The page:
New York — For social justice seekers of the 21st century, tactics used by the community organizers and philanthropists of years passed are passé. It takes an innovative approach to business, government and community to aid the most vulnerable populations and to bring real social change in today's world.
These were among the issues raised at "The Business of Justice: New Horizons and Social Transformation," a discussion presented Tuesday night by Fordham University's Center on Religion and Culture.
The center welcomed two panelists to share their experiences in the fight for social justice in their respective fields: Rosanne Haggerty, founder and director of Common Ground Community and CEO of Community Solutions, two nonprofits that fight homelessness in cities across the United States; and Will Haughey, co-founder of Tegu, a toy company based in Honduras that brings social justice innovation to the workplace.
For the two panelists, the fight for social change must address the large questions about the causes of poverty and inequality. "Why is it the vulnerable people fall through the cracks of our society?" Haggerty asked.
Haggerty first became involved in community organizing as a recent college graduate and volunteer at The Covenant House, a charity and shelter for homeless teens, in New York's Times Square.
At Covenant House, Haggerty realized the limits of care for the homeless. After 30 days there, she said, the homeless teens of Times Square more often than not returned to the street.
"We were accomplishing very little for these young people," Haggerty said.
Disillusioned, she turned to solving the larger problem: "What's it going to take to reduce homelessness in Times Square by two-thirds in three years?"
To answer this question, Haggerty launched Common Ground Community in 1990. At Common Ground, she was first able to implement the innovation that has become integral in her community organizing work.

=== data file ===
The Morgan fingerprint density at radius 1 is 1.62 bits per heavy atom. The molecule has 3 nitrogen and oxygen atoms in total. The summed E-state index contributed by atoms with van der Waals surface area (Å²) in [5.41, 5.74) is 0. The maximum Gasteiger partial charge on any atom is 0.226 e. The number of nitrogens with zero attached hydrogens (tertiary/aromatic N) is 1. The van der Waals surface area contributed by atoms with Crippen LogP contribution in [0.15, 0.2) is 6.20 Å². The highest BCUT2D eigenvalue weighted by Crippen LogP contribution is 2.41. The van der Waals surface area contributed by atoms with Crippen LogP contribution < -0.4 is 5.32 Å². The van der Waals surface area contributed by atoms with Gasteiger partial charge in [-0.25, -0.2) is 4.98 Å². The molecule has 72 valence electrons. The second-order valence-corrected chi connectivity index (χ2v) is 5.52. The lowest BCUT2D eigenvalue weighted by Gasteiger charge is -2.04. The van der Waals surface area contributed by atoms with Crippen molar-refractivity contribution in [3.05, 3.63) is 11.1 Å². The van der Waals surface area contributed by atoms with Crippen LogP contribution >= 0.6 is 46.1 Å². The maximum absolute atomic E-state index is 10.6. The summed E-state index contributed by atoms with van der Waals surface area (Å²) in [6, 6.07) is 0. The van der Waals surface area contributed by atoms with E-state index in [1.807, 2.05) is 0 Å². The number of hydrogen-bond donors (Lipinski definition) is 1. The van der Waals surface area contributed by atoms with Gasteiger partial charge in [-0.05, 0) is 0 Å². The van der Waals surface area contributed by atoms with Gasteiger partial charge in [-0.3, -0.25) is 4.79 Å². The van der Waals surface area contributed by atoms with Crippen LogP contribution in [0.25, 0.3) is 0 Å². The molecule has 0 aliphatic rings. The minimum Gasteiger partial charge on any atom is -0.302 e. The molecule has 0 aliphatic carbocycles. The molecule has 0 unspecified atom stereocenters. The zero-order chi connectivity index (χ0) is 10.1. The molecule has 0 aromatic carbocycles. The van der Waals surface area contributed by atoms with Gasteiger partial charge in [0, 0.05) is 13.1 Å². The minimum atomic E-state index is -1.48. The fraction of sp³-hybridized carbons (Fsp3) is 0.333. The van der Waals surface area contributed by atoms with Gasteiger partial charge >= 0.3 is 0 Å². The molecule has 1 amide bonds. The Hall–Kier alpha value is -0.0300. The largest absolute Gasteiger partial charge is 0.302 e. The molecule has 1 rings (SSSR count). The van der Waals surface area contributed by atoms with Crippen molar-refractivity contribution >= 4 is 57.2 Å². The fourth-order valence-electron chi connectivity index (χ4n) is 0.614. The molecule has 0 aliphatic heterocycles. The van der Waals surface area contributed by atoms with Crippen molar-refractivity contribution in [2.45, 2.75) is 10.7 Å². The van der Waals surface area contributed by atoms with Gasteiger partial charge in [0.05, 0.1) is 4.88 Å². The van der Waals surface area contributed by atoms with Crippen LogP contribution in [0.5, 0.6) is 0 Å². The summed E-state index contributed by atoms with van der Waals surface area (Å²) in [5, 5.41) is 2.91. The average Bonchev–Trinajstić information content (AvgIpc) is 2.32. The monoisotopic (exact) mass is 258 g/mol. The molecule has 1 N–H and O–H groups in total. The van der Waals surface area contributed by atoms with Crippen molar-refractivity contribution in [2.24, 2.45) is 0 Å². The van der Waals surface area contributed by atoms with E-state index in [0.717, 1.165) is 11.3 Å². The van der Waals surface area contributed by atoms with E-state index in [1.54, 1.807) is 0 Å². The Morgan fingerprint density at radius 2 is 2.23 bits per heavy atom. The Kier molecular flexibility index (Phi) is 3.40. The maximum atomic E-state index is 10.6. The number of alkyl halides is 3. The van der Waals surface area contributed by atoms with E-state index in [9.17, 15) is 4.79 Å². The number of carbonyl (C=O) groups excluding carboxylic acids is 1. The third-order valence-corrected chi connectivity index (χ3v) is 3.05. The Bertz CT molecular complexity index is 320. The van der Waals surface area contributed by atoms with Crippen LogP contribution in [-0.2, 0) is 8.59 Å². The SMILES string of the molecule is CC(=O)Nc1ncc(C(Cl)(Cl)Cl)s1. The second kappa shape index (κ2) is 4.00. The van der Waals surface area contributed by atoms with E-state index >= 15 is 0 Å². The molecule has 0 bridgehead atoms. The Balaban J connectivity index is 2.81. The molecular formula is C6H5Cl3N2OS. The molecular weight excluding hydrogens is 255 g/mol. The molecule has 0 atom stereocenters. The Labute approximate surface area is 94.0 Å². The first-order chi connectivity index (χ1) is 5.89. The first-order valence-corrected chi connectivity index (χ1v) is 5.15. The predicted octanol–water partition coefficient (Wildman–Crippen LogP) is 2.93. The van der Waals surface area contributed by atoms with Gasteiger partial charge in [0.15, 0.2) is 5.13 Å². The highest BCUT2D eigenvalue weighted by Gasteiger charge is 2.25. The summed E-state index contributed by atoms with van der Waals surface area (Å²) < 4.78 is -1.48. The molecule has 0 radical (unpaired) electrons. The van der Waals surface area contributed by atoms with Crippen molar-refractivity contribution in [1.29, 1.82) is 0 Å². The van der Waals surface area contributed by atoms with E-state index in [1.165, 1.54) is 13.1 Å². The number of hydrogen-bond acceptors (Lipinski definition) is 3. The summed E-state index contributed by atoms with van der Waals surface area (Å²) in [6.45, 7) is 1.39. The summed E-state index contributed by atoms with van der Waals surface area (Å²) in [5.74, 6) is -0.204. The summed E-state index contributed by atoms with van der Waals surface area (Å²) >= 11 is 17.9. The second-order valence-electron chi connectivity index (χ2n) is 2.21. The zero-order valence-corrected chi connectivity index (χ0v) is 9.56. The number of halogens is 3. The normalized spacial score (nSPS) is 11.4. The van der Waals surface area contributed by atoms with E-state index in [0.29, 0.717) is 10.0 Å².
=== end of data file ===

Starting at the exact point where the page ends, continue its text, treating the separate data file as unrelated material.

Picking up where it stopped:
An emphasis on data and an understanding of how to use government programs is a constant in Haggerty's career as an organizer.
At Common Ground, for example, Haggerty used New York's Low Income Housing Tax Credit Program to raise enough money in 1993 to renovate and reopen The Times Square hotel, a state-of-the-art homeless and low-income housing community.
The Times Square then attracted businesses to its commercial spaces, providing jobs to residents and saving the city of New York money. "We were able to provide people with a life for a fraction of the price," Haggerty said.
Now, on a national scale, Haggerty trains organizers in cities across the United States on how to use data and government cooperation to combat poverty.
"We use data from the Department of Health and Human Services to identify how many people are homeless in a community and how many housing units are available," Haggerty said.
Aside from the data-driven aspect, correctly identifying the most useful organizers in a community is vitally important, she said. "Who are the leaders? Who's getting stuff done? Who volunteers at the local school? We're looking for those people," Haggerty said.
Leaders in the private sector can have just as much influence on the lives of the poor as community leaders.
At Tegu, Haughey is driven by his Christian faith to responsibly treat the company's workers and the natural resources used to manufacture their wooden toys.
"My measure that I aspire to is the teaching and behavior of Jesus Christ," Haughey told the crowd at Fordham.
To combat Honduras' extreme poverty and unemployment rate, Haughey and the leaders of Tegu have made an effort to employ factory workers for a long period of time.
In Honduras, Haughey said, "There's no guarantee of work for 12 months, no emphasis or concern for that continuity," which adds to the country's high unemployment and poverty rate. "We provide work all year long; we're taking measures to do that."
Tegu also works with the nongovernmental organization Trees For The Future to replace trees and replenish the natural resources used in the manufacturing of their wooden toys. Through that work, Tegu has planted more than 250,000 trees, Haughey said.
Most importantly, Tegu and Haughey are concerned with the depth of their work. Haughey admits one toy company cannot single-handedly transform society in poverty-stricken Honduras.
"But," he says "we can have a transforming effect."
[Ben Feuerherd is a freelance writer in New York.]